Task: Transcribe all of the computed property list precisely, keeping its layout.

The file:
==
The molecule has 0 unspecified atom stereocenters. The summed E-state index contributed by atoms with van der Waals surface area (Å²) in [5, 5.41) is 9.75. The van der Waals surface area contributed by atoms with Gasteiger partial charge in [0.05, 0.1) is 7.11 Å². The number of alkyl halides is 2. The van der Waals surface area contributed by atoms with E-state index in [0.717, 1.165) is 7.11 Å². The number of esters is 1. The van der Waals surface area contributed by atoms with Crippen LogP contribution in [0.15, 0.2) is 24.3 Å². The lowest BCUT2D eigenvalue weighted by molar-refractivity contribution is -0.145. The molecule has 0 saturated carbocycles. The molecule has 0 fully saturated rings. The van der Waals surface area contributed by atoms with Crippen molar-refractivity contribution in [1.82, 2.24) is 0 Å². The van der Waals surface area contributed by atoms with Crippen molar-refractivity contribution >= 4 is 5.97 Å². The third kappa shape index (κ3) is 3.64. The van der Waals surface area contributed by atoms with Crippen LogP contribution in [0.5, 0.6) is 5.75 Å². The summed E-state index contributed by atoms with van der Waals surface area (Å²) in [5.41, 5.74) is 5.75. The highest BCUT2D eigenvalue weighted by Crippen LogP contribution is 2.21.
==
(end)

The molecule has 0 unspecified atom stereocenters. The summed E-state index contributed by atoms with van der Waals surface area (Å²) in [5, 5.41) is 9.75. The van der Waals surface area contributed by atoms with Gasteiger partial charge in [0.05, 0.1) is 7.11 Å². The number of alkyl halides is 2. The van der Waals surface area contributed by atoms with E-state index in [0.717, 1.165) is 7.11 Å². The number of esters is 1. The van der Waals surface area contributed by atoms with Crippen LogP contribution in [0.15, 0.2) is 24.3 Å². The lowest BCUT2D eigenvalue weighted by molar-refractivity contribution is -0.145. The molecule has 0 saturated carbocycles. The molecule has 0 fully saturated rings. The van der Waals surface area contributed by atoms with Crippen molar-refractivity contribution in [1.82, 2.24) is 0 Å². The van der Waals surface area contributed by atoms with Crippen molar-refractivity contribution >= 4 is 5.97 Å². The third kappa shape index (κ3) is 3.64. The van der Waals surface area contributed by atoms with Crippen LogP contribution in [0.5, 0.6) is 5.75 Å². The summed E-state index contributed by atoms with van der Waals surface area (Å²) in [5.41, 5.74) is 5.75. The highest BCUT2D eigenvalue weighted by Crippen LogP contribution is 2.21.